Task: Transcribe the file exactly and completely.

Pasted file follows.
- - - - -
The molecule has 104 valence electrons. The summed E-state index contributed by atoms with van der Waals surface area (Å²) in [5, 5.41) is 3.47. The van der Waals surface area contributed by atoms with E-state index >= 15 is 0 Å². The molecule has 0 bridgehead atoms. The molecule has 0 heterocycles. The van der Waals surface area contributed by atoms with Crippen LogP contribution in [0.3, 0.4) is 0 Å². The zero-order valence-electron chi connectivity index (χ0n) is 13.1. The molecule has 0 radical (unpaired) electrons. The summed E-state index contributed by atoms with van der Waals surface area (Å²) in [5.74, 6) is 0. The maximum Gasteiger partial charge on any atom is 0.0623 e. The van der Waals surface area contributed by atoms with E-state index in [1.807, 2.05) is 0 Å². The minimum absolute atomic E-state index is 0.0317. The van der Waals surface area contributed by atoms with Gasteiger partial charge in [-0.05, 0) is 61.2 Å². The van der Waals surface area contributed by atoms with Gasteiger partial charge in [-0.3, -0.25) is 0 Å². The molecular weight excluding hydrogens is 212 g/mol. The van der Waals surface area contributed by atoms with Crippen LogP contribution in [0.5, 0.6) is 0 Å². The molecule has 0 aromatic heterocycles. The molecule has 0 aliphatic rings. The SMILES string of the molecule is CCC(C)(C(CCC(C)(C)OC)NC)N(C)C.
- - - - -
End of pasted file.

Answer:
The molecule has 104 valence electrons. The summed E-state index contributed by atoms with van der Waals surface area (Å²) in [5, 5.41) is 3.47. The van der Waals surface area contributed by atoms with E-state index >= 15 is 0 Å². The molecule has 0 bridgehead atoms. The molecule has 0 heterocycles. The van der Waals surface area contributed by atoms with Crippen LogP contribution in [0.3, 0.4) is 0 Å². The zero-order valence-electron chi connectivity index (χ0n) is 13.1. The molecule has 0 radical (unpaired) electrons. The summed E-state index contributed by atoms with van der Waals surface area (Å²) in [5.74, 6) is 0. The maximum Gasteiger partial charge on any atom is 0.0623 e. The van der Waals surface area contributed by atoms with E-state index in [1.807, 2.05) is 0 Å². The minimum absolute atomic E-state index is 0.0317. The van der Waals surface area contributed by atoms with Gasteiger partial charge in [-0.05, 0) is 61.2 Å². The van der Waals surface area contributed by atoms with Gasteiger partial charge in [-0.3, -0.25) is 0 Å². The molecular weight excluding hydrogens is 212 g/mol. The van der Waals surface area contributed by atoms with Crippen LogP contribution in [0.5, 0.6) is 0 Å². The molecule has 0 aromatic heterocycles. The molecule has 0 aliphatic rings. The SMILES string of the molecule is CCC(C)(C(CCC(C)(C)OC)NC)N(C)C.